Diagnosis kills veteran’s benefits

Christopher Gearhart served 13 years in the military. He would have put in more time were it not for a hospitalization, a diagnosis and a discharge last year.

While on duty last December, Gearhart, 35, of Cape Coral fell into a state of mania.
He doesn’t remember much, only that he was going nonstop, 24 hours a day. It was worse than being drunk, Gearhart said. Colleagues would recount what he did or said, and Gearhart could recall none of it.

The soldier was sent to a private psychiatric hospital and diagnosed with bipolar disorder, a chemical imbalance that causes his emotions to swing wildly — from mania to depression. His discharge came soon after, and with it, the military washed its hands of him, he says.

Gearhart is receiving no Veterans Administration benefits. He has no job, no disability pay, and most critically, no health benefits. He is managing his illness with whatever drug samples doctors at Lee Mental Health are able to find for him. The drugs otherwise cost $2,000 a month, Gearhart said. He said U.S. Army officials reclassified his bipolar disease as a “personality disorder,” which covers such things as antisocial, obsessive or histrionic behaviors.

{The VA is accessing veterans’ personal health information without consent to justify discharge and denial of veterans’ benefits. The VA appears to be doing this to cut the high costs of providing medical care. Veterans’ medical records are searched for pre-existing conditions or symptoms to justify altering diagnoses, so veterans can be discharged from military service and disqualified from receiving any veterans’ benefits. These practices are identical to those of some private insurers. Private insurers also search past medical treatment records for information that could justify altering patient diagnoses, in order to deny treatment and benefits, even after the treatment has been provided. Those who retroactively change patients’ diagnoses to save costs are NOT physicians who actually treat these patients, but VA or insurance company employees. The VA abuses triggered a congressional inquiry last summer. Representative Hare and Senator Obama of Illinois filed legislation to place a moratorium on the military mal\king anymore diagnoses of “personality disorder.” The real problem is patients do not control access to their sensitive medical records. Employers and the government should never have access to personal health information–the temptation is too great to use that information to harm people. ~ Dr. Deborah Peel, Patient Privacy Rights}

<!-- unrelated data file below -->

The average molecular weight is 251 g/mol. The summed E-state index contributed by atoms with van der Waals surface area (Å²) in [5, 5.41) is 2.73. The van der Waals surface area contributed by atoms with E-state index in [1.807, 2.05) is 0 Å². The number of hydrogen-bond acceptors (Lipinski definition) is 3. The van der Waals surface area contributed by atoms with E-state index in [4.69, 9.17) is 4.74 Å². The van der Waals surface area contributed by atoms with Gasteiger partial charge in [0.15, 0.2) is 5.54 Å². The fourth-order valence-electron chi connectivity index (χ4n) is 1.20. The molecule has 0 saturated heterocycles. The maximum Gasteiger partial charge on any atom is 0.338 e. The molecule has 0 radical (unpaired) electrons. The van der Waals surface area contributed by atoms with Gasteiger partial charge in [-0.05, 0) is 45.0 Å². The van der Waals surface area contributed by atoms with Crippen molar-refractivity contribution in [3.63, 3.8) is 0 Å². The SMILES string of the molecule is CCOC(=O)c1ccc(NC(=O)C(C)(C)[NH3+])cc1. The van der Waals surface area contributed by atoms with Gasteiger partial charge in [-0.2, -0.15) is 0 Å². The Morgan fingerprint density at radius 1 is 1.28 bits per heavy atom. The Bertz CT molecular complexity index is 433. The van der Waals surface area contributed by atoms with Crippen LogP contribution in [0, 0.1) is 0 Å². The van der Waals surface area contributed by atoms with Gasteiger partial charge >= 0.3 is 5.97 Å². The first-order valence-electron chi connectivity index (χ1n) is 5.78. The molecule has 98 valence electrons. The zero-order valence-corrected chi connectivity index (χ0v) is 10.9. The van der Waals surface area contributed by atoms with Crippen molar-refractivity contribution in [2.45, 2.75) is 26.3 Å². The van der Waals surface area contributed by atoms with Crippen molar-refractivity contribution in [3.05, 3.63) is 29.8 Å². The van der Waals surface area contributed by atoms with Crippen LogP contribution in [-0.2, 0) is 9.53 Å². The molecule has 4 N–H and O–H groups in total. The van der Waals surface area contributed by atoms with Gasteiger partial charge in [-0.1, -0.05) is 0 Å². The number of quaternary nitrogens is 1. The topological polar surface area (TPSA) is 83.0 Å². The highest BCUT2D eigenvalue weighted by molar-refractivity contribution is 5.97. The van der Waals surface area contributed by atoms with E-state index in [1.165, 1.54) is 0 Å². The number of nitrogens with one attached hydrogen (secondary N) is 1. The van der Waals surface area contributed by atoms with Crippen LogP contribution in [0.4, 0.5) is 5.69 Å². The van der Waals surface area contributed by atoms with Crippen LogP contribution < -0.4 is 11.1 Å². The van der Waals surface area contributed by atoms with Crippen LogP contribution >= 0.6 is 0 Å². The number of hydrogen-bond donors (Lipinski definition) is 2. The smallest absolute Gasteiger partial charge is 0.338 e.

Leave a Reply

Your email address will not be published. Required fields are marked *